In either case, we wear clothes now. Pubic heating is no longer a major concern for humans as a species.
The rest of these theories are pretty easy to debunk. This one is different. It's the current leading theory as to why humans have pubic hair at all. Science suggests that pubic hair helps promote the effects of sexually stimulating pheromones. At the primal level, human bodies want to reproduce. Pheromone production is part of promoting sexual reproduction. When people get aroused or their fertility peaks, there is evidence that they naturally ramp up the production of sexual pheromones.
If you think back to a clothes-less society, you can easily see why pubic hair might be useful. When the pheromones are secreted, they are diffused across the hairs; this prolongs the chemicals' effectiveness and makes the process more efficient.
Here's another way to think of it. Pubes can act as an antenna to broadcast to anyone around you that you're ready to get down and dirty.
It seems pretty legit, but once again, modern developments mitigate the necessity of pubes. First of all, you're wearing two layers of clothing between your pheromones and anyone who might receive them. Pubes just don't matter for that.
More importantly, we have smartphones. If you're in the mood, there are far more effective ways to broadcast that and find someone to reciprocate.
The last theory on pubes has to do with hygiene. This theory isn't as straightforward and is probably the weakest theory of all. Even in an ancient sense, naked humans aren't necessarily going to be cleaner because they have pubes. You don't need to be told that pubic hair can get pretty nappy. It's also necessary to spread pubic lice (also known as crabs), and several other bad things can get trapped in the hair. There are plenty of cases where it makes you decidedly less hygienic.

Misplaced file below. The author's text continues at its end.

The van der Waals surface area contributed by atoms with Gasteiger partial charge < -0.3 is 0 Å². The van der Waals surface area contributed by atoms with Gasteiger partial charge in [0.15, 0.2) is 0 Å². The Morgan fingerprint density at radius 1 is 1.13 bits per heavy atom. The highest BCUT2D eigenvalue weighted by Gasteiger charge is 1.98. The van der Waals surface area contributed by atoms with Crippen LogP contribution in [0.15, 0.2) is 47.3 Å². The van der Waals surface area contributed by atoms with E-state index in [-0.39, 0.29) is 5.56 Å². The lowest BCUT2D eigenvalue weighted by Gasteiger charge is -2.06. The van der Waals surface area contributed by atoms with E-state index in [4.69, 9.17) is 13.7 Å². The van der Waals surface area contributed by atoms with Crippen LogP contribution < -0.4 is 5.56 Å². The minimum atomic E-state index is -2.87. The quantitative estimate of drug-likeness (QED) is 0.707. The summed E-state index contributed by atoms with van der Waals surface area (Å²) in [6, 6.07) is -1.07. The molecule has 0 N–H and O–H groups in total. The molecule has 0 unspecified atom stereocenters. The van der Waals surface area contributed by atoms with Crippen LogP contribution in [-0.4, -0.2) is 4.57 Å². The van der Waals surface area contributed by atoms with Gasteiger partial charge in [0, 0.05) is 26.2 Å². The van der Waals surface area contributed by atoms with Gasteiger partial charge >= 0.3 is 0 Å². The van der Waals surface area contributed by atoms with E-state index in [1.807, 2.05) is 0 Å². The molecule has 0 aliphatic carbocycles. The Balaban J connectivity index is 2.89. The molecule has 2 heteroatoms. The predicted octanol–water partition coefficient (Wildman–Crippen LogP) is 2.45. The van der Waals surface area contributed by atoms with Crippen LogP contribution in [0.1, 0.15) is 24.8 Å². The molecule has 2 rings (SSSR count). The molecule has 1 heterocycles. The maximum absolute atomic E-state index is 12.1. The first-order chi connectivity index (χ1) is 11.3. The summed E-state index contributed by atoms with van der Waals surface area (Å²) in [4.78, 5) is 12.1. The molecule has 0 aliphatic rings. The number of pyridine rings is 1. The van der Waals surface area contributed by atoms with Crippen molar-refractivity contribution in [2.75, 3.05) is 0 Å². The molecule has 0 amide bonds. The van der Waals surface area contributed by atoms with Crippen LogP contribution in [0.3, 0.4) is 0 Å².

That said, there is a small amount of research to support this concept. It comes down to a basic observation. As pubic grooming has increased in popularity, incidences of chlamydia have also increased. Studies that look at other STIs are less conclusive, but this one trend holds.
Here's the thing, though. There's no reason to assume that pubic hair is the reason for the change. It's far more likely that people who trim are simply getting more action. With that action comes a certain risk. The lesson here isn't to wrap your tool in pubes; it's to wrap your tool in latex.
Our Top Explanations
Some other oddball theories fly around the internet, but these are the top explanations that have actual medical backing. As you can see, none of them are all that important these days. If you're adamant about keeping your pubes untamed, you can try to use these ideas as an excuse. But, if you want the benefits of grooming your goods, feel free to get after it with a great pube trimmer. There's no real medical explanation that suggests male grooming is bad for you. So, until we tackle the next great mystery of life, feel free to stay fresh out there.